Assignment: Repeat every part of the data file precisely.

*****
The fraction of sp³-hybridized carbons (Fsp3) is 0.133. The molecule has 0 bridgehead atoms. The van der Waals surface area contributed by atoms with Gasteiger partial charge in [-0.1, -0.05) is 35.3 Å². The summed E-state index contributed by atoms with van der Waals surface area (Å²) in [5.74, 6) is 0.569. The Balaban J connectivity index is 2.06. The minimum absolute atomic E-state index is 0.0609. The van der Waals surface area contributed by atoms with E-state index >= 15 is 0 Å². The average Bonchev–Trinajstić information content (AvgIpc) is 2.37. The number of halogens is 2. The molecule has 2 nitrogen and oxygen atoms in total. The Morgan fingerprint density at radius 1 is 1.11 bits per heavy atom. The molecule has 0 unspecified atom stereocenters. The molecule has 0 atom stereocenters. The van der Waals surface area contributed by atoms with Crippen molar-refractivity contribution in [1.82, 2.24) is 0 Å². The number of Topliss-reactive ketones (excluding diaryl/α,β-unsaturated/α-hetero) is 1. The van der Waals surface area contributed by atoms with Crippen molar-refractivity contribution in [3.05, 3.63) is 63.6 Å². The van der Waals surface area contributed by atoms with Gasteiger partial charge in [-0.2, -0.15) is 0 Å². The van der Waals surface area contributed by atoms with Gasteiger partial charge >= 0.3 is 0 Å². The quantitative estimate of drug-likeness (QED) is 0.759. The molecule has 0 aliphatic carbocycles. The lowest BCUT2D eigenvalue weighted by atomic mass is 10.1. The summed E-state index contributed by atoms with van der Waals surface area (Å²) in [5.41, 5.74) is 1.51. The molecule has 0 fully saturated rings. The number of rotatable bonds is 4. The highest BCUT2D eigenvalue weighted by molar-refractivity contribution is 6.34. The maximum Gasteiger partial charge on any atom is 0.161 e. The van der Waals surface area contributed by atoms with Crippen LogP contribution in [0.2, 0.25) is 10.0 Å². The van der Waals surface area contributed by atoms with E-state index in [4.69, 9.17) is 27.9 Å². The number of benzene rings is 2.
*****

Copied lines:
The fraction of sp³-hybridized carbons (Fsp3) is 0.133. The molecule has 0 bridgehead atoms. The van der Waals surface area contributed by atoms with Gasteiger partial charge in [-0.1, -0.05) is 35.3 Å². The summed E-state index contributed by atoms with van der Waals surface area (Å²) in [5.74, 6) is 0.569. The Balaban J connectivity index is 2.06. The minimum absolute atomic E-state index is 0.0609. The van der Waals surface area contributed by atoms with E-state index >= 15 is 0 Å². The average Bonchev–Trinajstić information content (AvgIpc) is 2.37. The number of halogens is 2. The molecule has 2 nitrogen and oxygen atoms in total. The Morgan fingerprint density at radius 1 is 1.11 bits per heavy atom. The molecule has 0 unspecified atom stereocenters. The molecule has 0 atom stereocenters. The van der Waals surface area contributed by atoms with Crippen molar-refractivity contribution in [1.82, 2.24) is 0 Å². The number of Topliss-reactive ketones (excluding diaryl/α,β-unsaturated/α-hetero) is 1. The van der Waals surface area contributed by atoms with Crippen molar-refractivity contribution in [3.05, 3.63) is 63.6 Å². The van der Waals surface area contributed by atoms with Gasteiger partial charge in [-0.2, -0.15) is 0 Å². The van der Waals surface area contributed by atoms with Gasteiger partial charge >= 0.3 is 0 Å². The quantitative estimate of drug-likeness (QED) is 0.759. The molecule has 0 aliphatic carbocycles. The lowest BCUT2D eigenvalue weighted by atomic mass is 10.1. The summed E-state index contributed by atoms with van der Waals surface area (Å²) in [5.41, 5.74) is 1.51. The molecule has 0 fully saturated rings. The number of rotatable bonds is 4. The highest BCUT2D eigenvalue weighted by molar-refractivity contribution is 6.34. The maximum Gasteiger partial charge on any atom is 0.161 e. The van der Waals surface area contributed by atoms with Crippen LogP contribution in [0.2, 0.25) is 10.0 Å². The van der Waals surface area contributed by atoms with E-state index in [4.69, 9.17) is 27.9 Å². The number of benzene rings is 2.